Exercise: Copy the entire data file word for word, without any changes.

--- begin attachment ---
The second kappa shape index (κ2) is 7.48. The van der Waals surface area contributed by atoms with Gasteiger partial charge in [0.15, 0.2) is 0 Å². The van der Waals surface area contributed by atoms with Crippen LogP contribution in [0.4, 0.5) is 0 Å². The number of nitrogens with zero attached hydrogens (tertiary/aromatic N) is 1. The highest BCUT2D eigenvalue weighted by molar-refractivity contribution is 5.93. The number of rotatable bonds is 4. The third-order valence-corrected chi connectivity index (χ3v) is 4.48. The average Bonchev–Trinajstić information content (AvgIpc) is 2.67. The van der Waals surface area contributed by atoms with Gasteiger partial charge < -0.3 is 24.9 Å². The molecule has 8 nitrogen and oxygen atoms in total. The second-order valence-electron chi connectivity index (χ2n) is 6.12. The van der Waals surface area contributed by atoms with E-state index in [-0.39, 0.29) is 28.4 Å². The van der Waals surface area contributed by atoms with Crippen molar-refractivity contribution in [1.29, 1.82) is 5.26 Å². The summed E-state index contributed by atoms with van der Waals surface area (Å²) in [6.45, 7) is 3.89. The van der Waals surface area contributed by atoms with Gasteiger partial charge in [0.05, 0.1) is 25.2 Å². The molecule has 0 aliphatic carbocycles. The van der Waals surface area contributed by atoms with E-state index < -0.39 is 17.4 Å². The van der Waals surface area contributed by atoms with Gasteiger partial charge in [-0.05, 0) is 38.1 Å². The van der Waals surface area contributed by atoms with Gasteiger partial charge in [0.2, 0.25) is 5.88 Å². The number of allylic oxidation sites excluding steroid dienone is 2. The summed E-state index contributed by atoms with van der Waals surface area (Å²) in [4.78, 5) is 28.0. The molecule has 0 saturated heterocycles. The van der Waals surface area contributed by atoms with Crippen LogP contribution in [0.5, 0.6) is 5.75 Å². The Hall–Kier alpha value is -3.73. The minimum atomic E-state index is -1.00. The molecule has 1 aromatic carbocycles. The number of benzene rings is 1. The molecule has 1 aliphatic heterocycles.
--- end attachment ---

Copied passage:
The second kappa shape index (κ2) is 7.48. The van der Waals surface area contributed by atoms with Gasteiger partial charge in [0.15, 0.2) is 0 Å². The van der Waals surface area contributed by atoms with Crippen LogP contribution in [0.4, 0.5) is 0 Å². The number of nitrogens with zero attached hydrogens (tertiary/aromatic N) is 1. The highest BCUT2D eigenvalue weighted by molar-refractivity contribution is 5.93. The number of rotatable bonds is 4. The third-order valence-corrected chi connectivity index (χ3v) is 4.48. The average Bonchev–Trinajstić information content (AvgIpc) is 2.67. The van der Waals surface area contributed by atoms with Gasteiger partial charge < -0.3 is 24.9 Å². The molecule has 8 nitrogen and oxygen atoms in total. The second-order valence-electron chi connectivity index (χ2n) is 6.12. The van der Waals surface area contributed by atoms with E-state index in [-0.39, 0.29) is 28.4 Å². The van der Waals surface area contributed by atoms with Crippen molar-refractivity contribution in [1.29, 1.82) is 5.26 Å². The summed E-state index contributed by atoms with van der Waals surface area (Å²) in [6.45, 7) is 3.89. The van der Waals surface area contributed by atoms with Gasteiger partial charge in [0.05, 0.1) is 25.2 Å². The molecule has 0 aliphatic carbocycles. The van der Waals surface area contributed by atoms with E-state index < -0.39 is 17.4 Å². The van der Waals surface area contributed by atoms with Gasteiger partial charge in [-0.05, 0) is 38.1 Å². The van der Waals surface area contributed by atoms with Gasteiger partial charge in [0.2, 0.25) is 5.88 Å². The number of allylic oxidation sites excluding steroid dienone is 2. The summed E-state index contributed by atoms with van der Waals surface area (Å²) in [4.78, 5) is 28.0. The molecule has 0 saturated heterocycles. The van der Waals surface area contributed by atoms with Crippen LogP contribution in [0.5, 0.6) is 5.75 Å². The Hall–Kier alpha value is -3.73. The minimum atomic E-state index is -1.00. The molecule has 1 aromatic carbocycles. The number of benzene rings is 1. The molecule has 1 aliphatic heterocycles.